The next morning I had a long and interesting conversation with an American gentleman largely connected with property in the locality. The conversation happening to turn upon the point respecting which I was ever on the look-out, if not for information, at least for confirmation of my own conviction,—that the right place for the Irish peasant was the land,—the American said: 'It has often surprised me how it is that an essentially agricultural people like the Irish will not invariably turn to the same pursuit in this country, where they can have all they desire—land cheap and abundant, with an undisputed title, and no one to trouble or disturb them. However, we have a good many of your countrymen employed in what I regard as their legitimate and natural avocation, and I am glad to tell you they are all doing well. I know Irishmen who have been doing nothing, or worse than nothing, in the town, and who became altogether different men when they went into the country. I remember one of them'—and he mentioned the name of the well-known farmer I had visited the day before—'and so long as he remained in the town he was doing very little good; in fact, he was falling into vicious habits, and was losing himself day by day. Fortunately for himself, he had the good sense to see that that kind of thing wouldn't do much longer, and so he resolved to change his mode of life. He left the town—cut it altogether—shook its dust from his sandals; he got a small bit of land, worked at it like a man, —I know how hard he worked,—and soon increased his farm, until, ere very long, it became a large one. And not long since he purchased a considerable property in addition; and, what is more, he has paid nearly every dollar of the purchase-money. I was asked by a gentleman of this place whether this property was sold, and I said it was—that Mr. So and So had bought it. "What!" said he, "did you trust him? Why, when I remember him, he was an idle do-nothing loafer, whom nobody would trust with the price of a bushel of apples. I am amazed at your having any business dealings with a person of his class."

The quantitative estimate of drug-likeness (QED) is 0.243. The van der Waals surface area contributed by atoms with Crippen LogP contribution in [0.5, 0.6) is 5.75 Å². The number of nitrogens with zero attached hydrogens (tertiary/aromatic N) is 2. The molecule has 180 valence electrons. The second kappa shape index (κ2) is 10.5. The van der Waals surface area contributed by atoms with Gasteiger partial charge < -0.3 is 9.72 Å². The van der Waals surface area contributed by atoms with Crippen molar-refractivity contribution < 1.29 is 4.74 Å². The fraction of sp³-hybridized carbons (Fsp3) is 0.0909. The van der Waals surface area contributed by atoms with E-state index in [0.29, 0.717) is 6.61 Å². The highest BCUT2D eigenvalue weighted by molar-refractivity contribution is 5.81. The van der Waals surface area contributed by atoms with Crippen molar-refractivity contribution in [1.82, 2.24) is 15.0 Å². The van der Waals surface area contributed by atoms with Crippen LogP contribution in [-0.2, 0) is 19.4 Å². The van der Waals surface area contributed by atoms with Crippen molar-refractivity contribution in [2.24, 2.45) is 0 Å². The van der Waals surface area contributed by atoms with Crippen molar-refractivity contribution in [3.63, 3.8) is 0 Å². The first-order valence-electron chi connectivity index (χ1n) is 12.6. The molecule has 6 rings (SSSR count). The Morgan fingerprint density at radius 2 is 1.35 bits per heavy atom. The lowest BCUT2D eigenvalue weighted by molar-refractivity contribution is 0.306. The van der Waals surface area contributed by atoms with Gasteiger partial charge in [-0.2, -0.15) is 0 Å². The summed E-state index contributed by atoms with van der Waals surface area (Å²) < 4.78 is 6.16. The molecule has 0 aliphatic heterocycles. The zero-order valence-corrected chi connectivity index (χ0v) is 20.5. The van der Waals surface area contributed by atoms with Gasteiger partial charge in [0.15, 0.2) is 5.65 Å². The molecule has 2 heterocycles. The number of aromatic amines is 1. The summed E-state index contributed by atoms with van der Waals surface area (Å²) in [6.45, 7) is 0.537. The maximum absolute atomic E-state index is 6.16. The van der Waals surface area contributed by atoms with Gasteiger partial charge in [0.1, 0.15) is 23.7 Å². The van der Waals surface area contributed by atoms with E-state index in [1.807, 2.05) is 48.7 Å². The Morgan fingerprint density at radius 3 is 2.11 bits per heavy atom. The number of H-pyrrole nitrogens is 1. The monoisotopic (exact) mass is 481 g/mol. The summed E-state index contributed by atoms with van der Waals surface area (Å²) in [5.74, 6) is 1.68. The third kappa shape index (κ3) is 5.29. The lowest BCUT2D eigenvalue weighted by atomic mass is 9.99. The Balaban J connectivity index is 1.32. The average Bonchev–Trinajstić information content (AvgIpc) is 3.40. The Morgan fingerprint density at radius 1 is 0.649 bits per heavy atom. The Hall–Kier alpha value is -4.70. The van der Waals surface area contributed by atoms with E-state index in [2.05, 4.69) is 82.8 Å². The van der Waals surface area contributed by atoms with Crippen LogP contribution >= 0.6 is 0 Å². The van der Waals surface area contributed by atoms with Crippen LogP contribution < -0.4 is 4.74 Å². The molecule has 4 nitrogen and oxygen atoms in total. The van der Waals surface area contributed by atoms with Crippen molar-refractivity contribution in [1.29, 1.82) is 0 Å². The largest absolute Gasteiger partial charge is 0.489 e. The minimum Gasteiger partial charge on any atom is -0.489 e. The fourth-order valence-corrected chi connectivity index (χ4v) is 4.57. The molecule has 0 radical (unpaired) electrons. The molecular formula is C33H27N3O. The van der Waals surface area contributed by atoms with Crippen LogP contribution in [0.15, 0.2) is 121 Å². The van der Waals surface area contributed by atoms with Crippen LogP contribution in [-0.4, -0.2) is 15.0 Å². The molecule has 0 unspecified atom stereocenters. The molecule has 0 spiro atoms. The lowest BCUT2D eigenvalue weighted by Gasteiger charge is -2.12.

"My dear sir," I said, "you are altogether mistaken in the character of the man: he may have been what you say he was when you knew him—that was many years ago; but I tell you there is not a more worthy or respectable man in the country than he is. And not only have I sold the property to him, but I got half the purchase-money the day of the sale, and there is little left to pay, and that little I can have at any moment—to-morrow, if I please." "Well," said the gentleman, "I am glad to hear it; I spoke from my remembrance when I used to see him in the town, and I knew him to be rather a loose fish, and generally in some kind of row or other. Though I can't have the property, I rejoice it is in good hands." Now, sir, you see how quitting the town and going on the land has saved him, as it has many other Irishmen, to my personal knowledge.'

It may be mentioned that the Irishman who was the subject of this conversation found in his young and growing family one of the surest sources of his prosperity. They sprang up about him, strong and vigorous as oaks, accustomed to out-door work, which imparted health alike to mind and body. Nor did he neglect their education —it must be a worthless Irish father who will do so; and in their industry, intelligence, and vigorous health, to say nothing of his own respectability and the quiet happiness of his wife, who had her troubles in the outset—he finds the best reward of his moral courage and perseverance. He might have remained all his life a mere drudge in the town; now he is the absolute owner of 500 acres of land, and is the founder of a prosperous family.

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